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Articles > Insolvency and Bankruptcy Law

Insolvency

12 mons ago

Insolvency And Bankruptcy Code: Battle Between Operational And Financial Creditors.

Author: Advocate Jhanak Singh
Category : Insolvency and Bankruptcy Law

For the purpose of proceedings under the Insolvency and Bankruptcy Code, 2016 (“the Code”) a distinction between the financial creditors and operational creditors has been created.

The principal argument is that there is no intelligible differentia having relation to the object intended to be achieved by the Code between financial and operational creditors and therefore, it is alleged to be discriminatory, arbitrary and violative of Article 14 of the Constitution of India.

Financial Creditor v. Operational Creditor

 

Under Section 5(7) of the Code, a Financial Creditor is defined as "a person to whom a financial debt is owed and includes a person to whom such debt has been legally assigned or transferred".

Financial debt has been defined under Section 5(8) as "a debt along with interest, if any, which is disbursed against the consideration for time value of money".

The Operational Creditor is defined under Section 5(20) of the Code as "any person to whom an operational debt is owed and includes any person to whom such debt has been legally assigned or transferred".

Operational Debt has been defined under Section 5(21) as "a claim in respect of the provisions of goods or services including employment or a debt in respect of the repayment of dues arising under any law for the time being in force and payable to the Central Government, any State Government or any local authority".

Disparities between the creditors under the Code:

1. Requirement of Demand Notice

An operational creditor, as per Section 8 of the Code, is required to serve a demand notice upon the corporate debtor before filing an application before the National Company Law Tribunal. However, there is no such requirement for the financial creditor.

2. Disputed Debts

As per Section 9 of the Code the application of operational creditor shall be rejected if the debt is a disputed debt, however, there is no such rejection criteria for financial creditors.

3. Committee of Creditors

Section 21(2) of the Code states that the committee of creditors (“CoC”) shall consist only of financial creditors whereas operational creditors are not allowed to be a part of the CoC.

Each financial creditor shall vote in accordance with voting share assigned and the resolution plan can be implemented only if it has been approved by vote of 66% of voting shares of financial creditors.

However, section 24(3)(c) of the Code states that unless the operational creditors amount to 10% of the aggregate of the amount of debt owed, they will have no voice in the CoC.

Therefore, it is clear that an operational creditor is not allowed to be a member of the CoC. Also, the Code limits the right of an operational creditor to only attending the meeting of CoC subject to the abovementioned threshold.

The issue now appears to have been bedded down in finality:

 

The year 2018 saw many writ petitions assailing the constitutional validity of the Code. Various matters were brought into question and on January 25, 2019, a judgment was pronounced by the Supreme Court (the "SC") on this batch of petitions in Swiss Ribbons Private Limited & Anr. v. Union of India[1].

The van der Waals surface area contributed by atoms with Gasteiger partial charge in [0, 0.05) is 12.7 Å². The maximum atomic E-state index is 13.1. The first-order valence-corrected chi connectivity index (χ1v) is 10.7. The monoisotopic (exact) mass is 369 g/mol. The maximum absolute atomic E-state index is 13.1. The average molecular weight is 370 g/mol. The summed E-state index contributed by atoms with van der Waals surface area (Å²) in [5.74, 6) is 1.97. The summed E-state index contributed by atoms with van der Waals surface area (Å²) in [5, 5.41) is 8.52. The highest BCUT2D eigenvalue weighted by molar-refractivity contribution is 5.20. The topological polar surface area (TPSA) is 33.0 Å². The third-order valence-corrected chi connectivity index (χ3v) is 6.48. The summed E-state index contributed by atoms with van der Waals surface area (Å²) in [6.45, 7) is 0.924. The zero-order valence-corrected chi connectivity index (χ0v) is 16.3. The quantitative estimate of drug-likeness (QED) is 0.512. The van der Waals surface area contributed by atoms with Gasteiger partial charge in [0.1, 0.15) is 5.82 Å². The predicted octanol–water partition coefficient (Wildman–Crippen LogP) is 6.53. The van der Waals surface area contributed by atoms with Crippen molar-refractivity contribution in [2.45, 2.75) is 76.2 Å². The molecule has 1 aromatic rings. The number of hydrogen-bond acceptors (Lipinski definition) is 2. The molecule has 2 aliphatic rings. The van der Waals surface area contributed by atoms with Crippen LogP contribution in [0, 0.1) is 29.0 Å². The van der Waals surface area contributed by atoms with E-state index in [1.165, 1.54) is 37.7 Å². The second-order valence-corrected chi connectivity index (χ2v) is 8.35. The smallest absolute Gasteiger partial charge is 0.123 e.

The SC concluded that the distinction is "neither discriminatory, nor arbitrary, nor violative of Article 14 of the Constitution of India". Insofar as the disparity between the creditors is concerned, this is because operational creditors are typically interested only in getting payment for supply of goods or services made by them, whereas financial creditors are typically involved in seeing that the entirety of their loan gets repaid, for which they are better equipped to go into the viability of corporate enterprises, both at the stage of grant of the loan and at the stage of default.

Section 53 was analysed separately. This section lays down the waterfall mechanism of claims and the priority in distribution of assets in liquidation. The Code accords preference to financial creditors secured claims and the operational creditors find themselves at the bottom of the hierarchy.

The SC went on record to state that they do not find that operational creditors are discriminated against or that Article 14 has been infracted on the ground of arbitrariness.

The rationale behind the difference between financial and operational creditor under the Code has also been explained in the Banking Law Reforms Committee as under:

"Members of the creditors committee have to be creditors both with the capability to assess viability, as well as to be willing to modify terms of existing liabilities in negotiations. Typically, operational creditors are neither able to decide on matters regarding the insolvency of the entity, nor willing to take the risk of postponing payments for better future prospects for the entity. The Committee concluded that, for the process to be rapid and efficient, the Code will provide that the creditors committee should be restricted to only the financial creditors."

In summary, the SC found sufficient intelligible differentia justifying the differential treatment accorded to financial and operational creditors and concluded: "it can be seen that unsecured debts are of various kinds, and so long as there is some legitimate interest sought to be protected, having relation to the object sought to be achieved by the statute in question, Article 14 does not get infracted. For these reasons, the challenge to Section 53 of the Code must also fail".



[1] Writ Petition (Civil) No. 99 of 2018

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